Mandy Ridley was born in Richmond, Victoria and now lives and works in Brisbane, Queensland. Mandy Ridley’s work includes exhibitions and permanently installed public commissions. Her work has been significantly informed by research into traditional craft based skills and material culture, using colour and pattern to explore points of resonance between people of differing cultural experience.
She has undertaken Residencies in India, and Australia Council funded research into the Islamic Art of Spain, India and Malaysia. Mandy has had a long history of engagement with India, through residencies, research and exhibitions, commencing with the 2002 Khoj International Artists Workshop in Mysore. She has returned regularly, maintaining warm relationships with a wide circle of Indian artists and connections. Mandy was included in associated events for two Kochi-Muziris Biennales, in 2012 and 2016, each time exhibiting with Indian and Australian artists. Her work has been exhibited nationally since 1996 and is held in Queensland collections, Artbank and privately in Australia and India.
In 2020 Mandy returned to India to undertake further research towards new projects. She also attended the Dhaka Art Summit as a self funded member of the Australia Council delegation. This visit has generated opportunities for collaborative projects to develop into 2021 and beyond.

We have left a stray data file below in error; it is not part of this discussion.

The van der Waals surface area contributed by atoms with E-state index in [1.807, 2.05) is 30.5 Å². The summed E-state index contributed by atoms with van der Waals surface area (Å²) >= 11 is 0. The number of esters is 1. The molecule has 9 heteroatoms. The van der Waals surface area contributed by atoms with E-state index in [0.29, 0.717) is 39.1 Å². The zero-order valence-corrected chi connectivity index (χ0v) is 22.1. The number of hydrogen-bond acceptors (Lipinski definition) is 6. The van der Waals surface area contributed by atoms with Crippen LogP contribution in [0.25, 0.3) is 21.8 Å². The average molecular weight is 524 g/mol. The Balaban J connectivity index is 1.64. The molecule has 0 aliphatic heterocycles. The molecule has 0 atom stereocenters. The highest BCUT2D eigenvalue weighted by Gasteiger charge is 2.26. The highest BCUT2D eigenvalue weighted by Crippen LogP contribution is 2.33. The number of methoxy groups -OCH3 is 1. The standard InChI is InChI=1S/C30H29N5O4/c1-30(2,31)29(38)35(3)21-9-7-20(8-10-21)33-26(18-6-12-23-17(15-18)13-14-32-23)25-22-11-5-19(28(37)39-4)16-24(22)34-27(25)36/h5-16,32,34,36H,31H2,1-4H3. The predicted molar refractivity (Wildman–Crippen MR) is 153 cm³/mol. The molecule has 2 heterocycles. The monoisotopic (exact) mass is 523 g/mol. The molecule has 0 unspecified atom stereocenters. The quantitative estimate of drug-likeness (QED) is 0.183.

Mandy was awarded a Masters Fine Arts from the Queensland University of Technology in 2000. She also holds a Bachelor of Visual Arts (BAVA) Queensland University of Technology, Academy of the Arts, Brisbane (1994) and a Bachelor of Visual Communication (BAVC) Royal Melbourne Institute of Technology (1988).
She says of her work:
Experiences of people and place continue to inspire and enrich my work, which is very much about the possibility for intimate and meaningful connections between individuals. These ideas have been embodied within my evolving practice over the last two decades. Ideas of transparency, layering and permeability have been ongoing motifs and recur across media and scale to articulate fluid reciprocal relationships.
These processes are also enacted in the work I undertake for commissions in the public domain that require sensitivity to place, history and culture.